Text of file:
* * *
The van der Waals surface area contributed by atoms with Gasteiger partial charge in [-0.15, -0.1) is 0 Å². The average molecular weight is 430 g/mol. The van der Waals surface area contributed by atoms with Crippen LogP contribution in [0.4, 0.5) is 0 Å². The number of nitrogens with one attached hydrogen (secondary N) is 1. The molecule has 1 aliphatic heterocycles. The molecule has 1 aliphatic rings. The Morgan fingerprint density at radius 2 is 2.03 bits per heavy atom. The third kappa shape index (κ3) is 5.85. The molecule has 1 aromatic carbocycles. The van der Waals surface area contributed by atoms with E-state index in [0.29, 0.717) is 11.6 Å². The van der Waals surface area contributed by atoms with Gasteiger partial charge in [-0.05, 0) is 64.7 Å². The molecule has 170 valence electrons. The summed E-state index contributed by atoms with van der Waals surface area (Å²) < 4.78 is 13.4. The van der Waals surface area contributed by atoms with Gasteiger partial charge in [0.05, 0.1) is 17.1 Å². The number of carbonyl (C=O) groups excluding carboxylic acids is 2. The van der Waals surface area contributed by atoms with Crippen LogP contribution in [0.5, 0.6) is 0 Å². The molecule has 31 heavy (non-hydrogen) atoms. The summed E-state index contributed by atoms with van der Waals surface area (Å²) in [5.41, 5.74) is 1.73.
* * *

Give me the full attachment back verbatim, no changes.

The van der Waals surface area contributed by atoms with Gasteiger partial charge in [-0.15, -0.1) is 0 Å². The average molecular weight is 430 g/mol. The van der Waals surface area contributed by atoms with Crippen LogP contribution in [0.4, 0.5) is 0 Å². The number of nitrogens with one attached hydrogen (secondary N) is 1. The molecule has 1 aliphatic heterocycles. The molecule has 1 aliphatic rings. The Morgan fingerprint density at radius 2 is 2.03 bits per heavy atom. The third kappa shape index (κ3) is 5.85. The molecule has 1 aromatic carbocycles. The van der Waals surface area contributed by atoms with E-state index in [0.29, 0.717) is 11.6 Å². The van der Waals surface area contributed by atoms with Gasteiger partial charge in [-0.05, 0) is 64.7 Å². The molecule has 170 valence electrons. The summed E-state index contributed by atoms with van der Waals surface area (Å²) < 4.78 is 13.4. The van der Waals surface area contributed by atoms with Gasteiger partial charge in [0.05, 0.1) is 17.1 Å². The number of carbonyl (C=O) groups excluding carboxylic acids is 2. The van der Waals surface area contributed by atoms with Crippen LogP contribution in [0.5, 0.6) is 0 Å². The molecule has 31 heavy (non-hydrogen) atoms. The summed E-state index contributed by atoms with van der Waals surface area (Å²) in [5.41, 5.74) is 1.73.